Scotland

Scotland's arts funding needs 'urgent' overhaul

Ballet dancer Image copyright Getty Images

The funding of arts in Scotland needs an "urgent" overhaul, according to Holyrood's culture committee.

In a report, the MSPs said said the current funding model does not give adequate support to individual artists.

The committee urged the Scottish government to spend a minimum of 1% of its budget on the arts.

A spokesman for the government said it would "carefully consider" the report and "respond in due course".

It is the first Scottish parliament inquiry into the arts funding system as a whole.

The culture, tourism, Europe and external affairs committee took evidence from a range of artists and stakeholders, and examined arts funding models in other countries as part of its proceedings.

Issues presented ranged from fair pay for artists and venue maintenance to the idea of a basic income - a set monthly income regardless of means - which could be made available to artists.

Creative Scotland row

A majority of respondents commented on the national funding that is distributed by Creative Scotland.

Creative Scotland's budget is made up of a grant in aid from the Scottish government and income from the National Lottery, which Creative Scotland distributes through its National Lottery Distribution Fund.

Although grants distributed by Creative Scotland have generally increased over the last decade, the proportion funded through the National Lottery has decreased since 2014 - largely due to a decline in National Lottery income.

Last year two Creative Scotland board members resigned in a row over arts funding.

Image caption Ayr's Gaiety Theatre is one of the organisations that has previously lost out on regular funding

Ruth Wishart and Maggie Kinloch were believed to have stepped down in protest at the lack of time given to discuss which groups should be funded.

An inquiry by a Holyrood committee concluded that Creative Scotland's funding system fell "well below" the standard expected of a public body.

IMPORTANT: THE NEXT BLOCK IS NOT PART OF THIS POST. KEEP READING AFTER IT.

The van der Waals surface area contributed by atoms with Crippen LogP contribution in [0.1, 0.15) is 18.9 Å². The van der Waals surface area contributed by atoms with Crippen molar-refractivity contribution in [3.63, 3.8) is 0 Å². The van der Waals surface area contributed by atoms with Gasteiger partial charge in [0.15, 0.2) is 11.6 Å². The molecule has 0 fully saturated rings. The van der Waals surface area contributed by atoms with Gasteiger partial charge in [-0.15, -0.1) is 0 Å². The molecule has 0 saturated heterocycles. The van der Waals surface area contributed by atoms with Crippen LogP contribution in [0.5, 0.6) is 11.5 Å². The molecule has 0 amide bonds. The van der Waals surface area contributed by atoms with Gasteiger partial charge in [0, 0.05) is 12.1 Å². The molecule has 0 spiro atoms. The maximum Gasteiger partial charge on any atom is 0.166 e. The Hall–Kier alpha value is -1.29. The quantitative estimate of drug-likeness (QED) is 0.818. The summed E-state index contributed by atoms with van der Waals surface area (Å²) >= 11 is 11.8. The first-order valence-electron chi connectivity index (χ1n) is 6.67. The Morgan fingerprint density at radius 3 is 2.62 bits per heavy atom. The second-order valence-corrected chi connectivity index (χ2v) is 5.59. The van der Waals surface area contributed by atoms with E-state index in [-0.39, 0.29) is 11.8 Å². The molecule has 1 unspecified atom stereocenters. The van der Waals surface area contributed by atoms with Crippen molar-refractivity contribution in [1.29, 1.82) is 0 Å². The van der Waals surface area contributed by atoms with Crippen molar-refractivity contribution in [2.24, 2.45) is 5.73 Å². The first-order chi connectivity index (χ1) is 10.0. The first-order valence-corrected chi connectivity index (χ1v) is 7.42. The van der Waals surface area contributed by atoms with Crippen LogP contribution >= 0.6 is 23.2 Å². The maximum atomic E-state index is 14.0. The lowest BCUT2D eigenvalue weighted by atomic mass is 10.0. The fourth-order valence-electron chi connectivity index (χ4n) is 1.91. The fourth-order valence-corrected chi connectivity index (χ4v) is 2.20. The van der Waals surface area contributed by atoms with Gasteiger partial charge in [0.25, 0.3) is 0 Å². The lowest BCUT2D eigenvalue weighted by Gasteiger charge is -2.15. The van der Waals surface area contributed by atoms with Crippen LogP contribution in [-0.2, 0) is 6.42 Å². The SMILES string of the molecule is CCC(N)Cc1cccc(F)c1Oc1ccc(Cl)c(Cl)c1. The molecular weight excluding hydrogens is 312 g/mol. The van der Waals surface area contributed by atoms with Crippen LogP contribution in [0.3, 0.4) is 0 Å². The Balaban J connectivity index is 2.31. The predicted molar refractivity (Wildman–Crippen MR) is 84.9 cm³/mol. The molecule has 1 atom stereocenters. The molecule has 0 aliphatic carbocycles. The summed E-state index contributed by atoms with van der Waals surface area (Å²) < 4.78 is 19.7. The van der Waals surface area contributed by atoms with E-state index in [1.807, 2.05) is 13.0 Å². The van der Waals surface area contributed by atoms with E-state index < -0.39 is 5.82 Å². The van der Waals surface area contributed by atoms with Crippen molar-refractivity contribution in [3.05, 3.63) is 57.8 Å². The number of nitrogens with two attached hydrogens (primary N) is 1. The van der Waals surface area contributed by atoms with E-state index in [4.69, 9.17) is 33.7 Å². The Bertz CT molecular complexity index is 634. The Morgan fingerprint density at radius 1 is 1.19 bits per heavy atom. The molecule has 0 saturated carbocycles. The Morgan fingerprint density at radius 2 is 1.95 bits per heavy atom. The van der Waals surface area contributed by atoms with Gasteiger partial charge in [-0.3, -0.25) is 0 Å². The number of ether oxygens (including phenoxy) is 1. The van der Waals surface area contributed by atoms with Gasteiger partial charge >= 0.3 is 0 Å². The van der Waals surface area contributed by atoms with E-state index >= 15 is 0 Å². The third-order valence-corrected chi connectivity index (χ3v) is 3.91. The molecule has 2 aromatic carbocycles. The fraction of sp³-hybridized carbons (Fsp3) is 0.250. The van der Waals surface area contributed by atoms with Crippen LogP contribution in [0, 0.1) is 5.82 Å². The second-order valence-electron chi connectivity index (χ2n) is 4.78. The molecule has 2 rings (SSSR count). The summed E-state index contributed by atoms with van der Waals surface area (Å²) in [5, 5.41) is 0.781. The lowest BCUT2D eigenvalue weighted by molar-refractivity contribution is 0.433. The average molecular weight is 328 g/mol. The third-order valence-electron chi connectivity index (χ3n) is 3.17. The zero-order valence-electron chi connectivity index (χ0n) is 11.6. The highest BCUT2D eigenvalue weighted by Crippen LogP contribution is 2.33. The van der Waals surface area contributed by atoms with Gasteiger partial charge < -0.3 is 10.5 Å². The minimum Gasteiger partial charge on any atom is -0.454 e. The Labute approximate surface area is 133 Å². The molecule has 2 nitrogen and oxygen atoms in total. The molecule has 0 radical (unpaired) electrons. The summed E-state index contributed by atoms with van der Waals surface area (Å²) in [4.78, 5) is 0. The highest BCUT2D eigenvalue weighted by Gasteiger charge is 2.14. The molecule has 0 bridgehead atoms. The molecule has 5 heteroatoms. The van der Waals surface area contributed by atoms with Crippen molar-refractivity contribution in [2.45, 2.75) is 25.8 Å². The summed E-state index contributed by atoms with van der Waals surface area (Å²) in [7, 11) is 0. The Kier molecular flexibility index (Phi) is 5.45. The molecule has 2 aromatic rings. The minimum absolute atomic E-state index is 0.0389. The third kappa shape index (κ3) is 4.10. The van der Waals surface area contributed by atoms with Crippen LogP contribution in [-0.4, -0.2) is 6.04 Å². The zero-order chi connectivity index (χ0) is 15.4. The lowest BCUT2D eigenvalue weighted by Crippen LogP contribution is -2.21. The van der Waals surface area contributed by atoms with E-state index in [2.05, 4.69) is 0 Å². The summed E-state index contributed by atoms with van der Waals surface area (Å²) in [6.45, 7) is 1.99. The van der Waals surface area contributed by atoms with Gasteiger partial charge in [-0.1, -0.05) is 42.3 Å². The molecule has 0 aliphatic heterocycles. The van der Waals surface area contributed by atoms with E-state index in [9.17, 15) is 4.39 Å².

Creative Scotland's chief executive Janet Archer later stepped down, giving no reason for her departure.

Current chief executive Iain Munro said the body was taking the evidence from the report into consideration as part of its current strategic update and funding review.

'Compelling evidence'

MSPs on the culture committee warned that the Scottish government's culture budget was "vulnerable to funding pressures" and called for a more sustainable system.

They urged ministers to give serious consideration to the next culture strategy being supported by a funding budget above 1% of the Scottish government's overall budget.

Committee convener Joan McAlpine said: "The overall aim of this report was to put the focus of the arts funding system on the artists themselves. The committee heard compelling evidence that significant action is needed to achieve this.

"Public funding of Scotland's arts and culture will only become sustainable if artists are at the centre of policy and paid the fair wage they deserve.

"The committee has therefore called on the Scottish government and Creative Scotland to take urgent, robust action to ensure this becomes the case."

Deputy convener Claire Baker MSP added: "A sustainable arts funding system is one where the Scottish government and local authorities work in partnership to support creativity in all parts of Scotland, and there is a need to reset this relationship."